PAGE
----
And the interesting thing was the rates were actually expected to stay flat and hold for a longer period of time. But then there was a recession and they dropped them effectively to zero pretty quickly. Going against investors expectations. And then for the next probably 10 years or so, the expectation was yields were going to go up at some point, and they did it, they kept them low.

Yeah, and a pretty aggressive expectation and you fast forward to now and what we’ve been saying all along is The Fed is going to go from what they’ve been saying and what they’ve been showing so far. They’re going to be deliberate. They’re going to be slow in making these kinds of rapid decisions and changes of their perspective.

And they’ve been pretty clear from the outset, right? They’ve not changed the tune for really the past eight months. 

Bob Fraser: So they’re clear that they’re not going to lower rates soon or quickly or until inflation meets their targets. They’re And it’s consistently beating their targets and yet the market continues to say, Oh, the rate, they’re going to cut rates.

They’re going to cover anything. The chart shows this as rates are steadily rising, the expectations, Oh, they’re going to drop. Oh they’re up now, but they’re going to drop again. And Oh, now they’re going to drop. And then maybe they’re going to drop now, and no, they keep going up. 

Ben Fraser: Yeah. You can see here, as they’ve got up it’s not just say we’re going to hold it up. It’s they’re going to peak and they’re going to drop right away. And they’re pretty aggressive drops. And it’s interesting to just hearing some of the expectations from different economists, and there’s one big thing I think I referenced last week that is expecting up to six rate cuts this year, and it’s just pretty hard to believe that’s anywhere in the realm of reality, given what we’re seeing, we talked about GDP, we talked about unemployment numbers last week, inflation was just.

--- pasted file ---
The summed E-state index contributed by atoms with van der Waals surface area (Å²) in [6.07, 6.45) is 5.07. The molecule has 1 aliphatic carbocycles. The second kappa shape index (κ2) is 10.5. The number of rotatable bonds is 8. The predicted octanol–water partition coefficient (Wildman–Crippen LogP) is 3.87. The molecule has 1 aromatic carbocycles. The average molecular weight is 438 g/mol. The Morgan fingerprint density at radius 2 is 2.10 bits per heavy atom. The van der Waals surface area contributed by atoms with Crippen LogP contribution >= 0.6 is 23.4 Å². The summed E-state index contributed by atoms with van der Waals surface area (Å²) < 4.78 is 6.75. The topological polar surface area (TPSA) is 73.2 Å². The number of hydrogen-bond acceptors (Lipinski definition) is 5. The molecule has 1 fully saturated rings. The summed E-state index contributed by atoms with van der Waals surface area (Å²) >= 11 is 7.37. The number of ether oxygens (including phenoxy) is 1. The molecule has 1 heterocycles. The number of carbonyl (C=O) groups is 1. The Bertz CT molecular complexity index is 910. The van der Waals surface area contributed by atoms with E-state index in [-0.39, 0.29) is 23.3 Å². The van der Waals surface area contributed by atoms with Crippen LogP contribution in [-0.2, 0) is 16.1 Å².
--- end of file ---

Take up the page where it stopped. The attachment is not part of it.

The Impact of Inflation on Investment Decisions

Ben Fraser: Released this week and it is, surprise, higher than expected and it’s remaining stubborn, right? And that’s what we didn’t say for a long time. 

Bob Fraser: The headline is inflation at 3. 1 percent reflects stubborn pricing pressure, which is what we have been saying all along, that inflation is not going to go down easily or quickly from here.

And for a couple of reasons and there it is, and then, and the fed has been, if you actually read the fed statements, and I think a lot of market participants don’t read the fed statements, they have not shifted. They have said, we are going to, we’re not going to stop until we get our 2 percent goal.

And even then they’re going to wait until it stabilizes, right? The rates and or the, yeah, the inflation rates, they’re going to wait until it’s stable. So they’re not quick to want to cut. What if they cut and all of a sudden inflation pressure starts ticking up again, right? They don’t want to get in that situation.

They want to be absolutely convinced that inflation is dead, right? They want to make sure there’s no more heartbeat on inflation. Yeah, then they will cut. So there’ve been a hundred percent clear about this, and added by the way, putting this election year in, in, in play, what’s going to, they’re going to any scrutiny on reducing rates, it’s going to be incredible amount of scrutiny, now Powell is a Republican, but he is, he’s on both sides.

He maintains relationships on both sides of the aisle. And he’s going to want it to be a hundred percent data driven. He’s not going to want to be accused of, yeah you tried to put Biden in the office or you tried to keep Biden out of office. He’s going to want to make it a hundred percent data driven.


The Emotional Aspect of Investing

Ben Fraser: Yeah, I think the learning here is going back to what I said at the beginning, as investors, as human beings, we’re wired to. Want to believe something will happen. And I think what’s been so interesting in this is because it’s been the fastest rise in interest rates in history, we don’t know how to react, right?